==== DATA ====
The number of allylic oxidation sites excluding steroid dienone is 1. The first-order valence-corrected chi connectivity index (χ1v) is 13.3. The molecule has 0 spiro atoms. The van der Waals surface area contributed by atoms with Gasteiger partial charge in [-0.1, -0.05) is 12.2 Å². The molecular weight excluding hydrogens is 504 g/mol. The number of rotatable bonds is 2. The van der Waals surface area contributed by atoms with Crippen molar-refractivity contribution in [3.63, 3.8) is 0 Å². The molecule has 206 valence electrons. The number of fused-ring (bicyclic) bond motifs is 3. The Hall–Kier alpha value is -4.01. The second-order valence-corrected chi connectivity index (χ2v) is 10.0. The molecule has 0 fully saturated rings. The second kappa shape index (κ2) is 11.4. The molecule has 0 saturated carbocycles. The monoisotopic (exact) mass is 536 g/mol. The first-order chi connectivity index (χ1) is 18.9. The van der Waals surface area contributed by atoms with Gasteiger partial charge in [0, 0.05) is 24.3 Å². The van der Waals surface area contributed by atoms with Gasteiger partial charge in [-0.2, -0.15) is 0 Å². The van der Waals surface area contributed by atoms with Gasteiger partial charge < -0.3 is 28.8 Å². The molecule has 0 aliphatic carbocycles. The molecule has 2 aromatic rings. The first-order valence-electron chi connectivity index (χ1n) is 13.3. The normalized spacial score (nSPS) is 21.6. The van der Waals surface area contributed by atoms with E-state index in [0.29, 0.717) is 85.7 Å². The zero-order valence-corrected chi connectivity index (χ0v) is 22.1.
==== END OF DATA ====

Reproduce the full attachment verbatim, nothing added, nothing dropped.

The number of allylic oxidation sites excluding steroid dienone is 1. The first-order valence-corrected chi connectivity index (χ1v) is 13.3. The molecule has 0 spiro atoms. The van der Waals surface area contributed by atoms with Gasteiger partial charge in [-0.1, -0.05) is 12.2 Å². The molecular weight excluding hydrogens is 504 g/mol. The number of rotatable bonds is 2. The van der Waals surface area contributed by atoms with Crippen molar-refractivity contribution in [3.63, 3.8) is 0 Å². The molecule has 206 valence electrons. The number of fused-ring (bicyclic) bond motifs is 3. The Hall–Kier alpha value is -4.01. The second-order valence-corrected chi connectivity index (χ2v) is 10.0. The molecule has 0 fully saturated rings. The second kappa shape index (κ2) is 11.4. The molecule has 0 saturated carbocycles. The monoisotopic (exact) mass is 536 g/mol. The first-order chi connectivity index (χ1) is 18.9. The van der Waals surface area contributed by atoms with Gasteiger partial charge in [0, 0.05) is 24.3 Å². The van der Waals surface area contributed by atoms with Gasteiger partial charge in [-0.2, -0.15) is 0 Å². The van der Waals surface area contributed by atoms with Gasteiger partial charge < -0.3 is 28.8 Å². The molecule has 0 aliphatic carbocycles. The molecule has 2 aromatic rings. The first-order valence-electron chi connectivity index (χ1n) is 13.3. The normalized spacial score (nSPS) is 21.6. The van der Waals surface area contributed by atoms with E-state index in [0.29, 0.717) is 85.7 Å². The zero-order valence-corrected chi connectivity index (χ0v) is 22.1.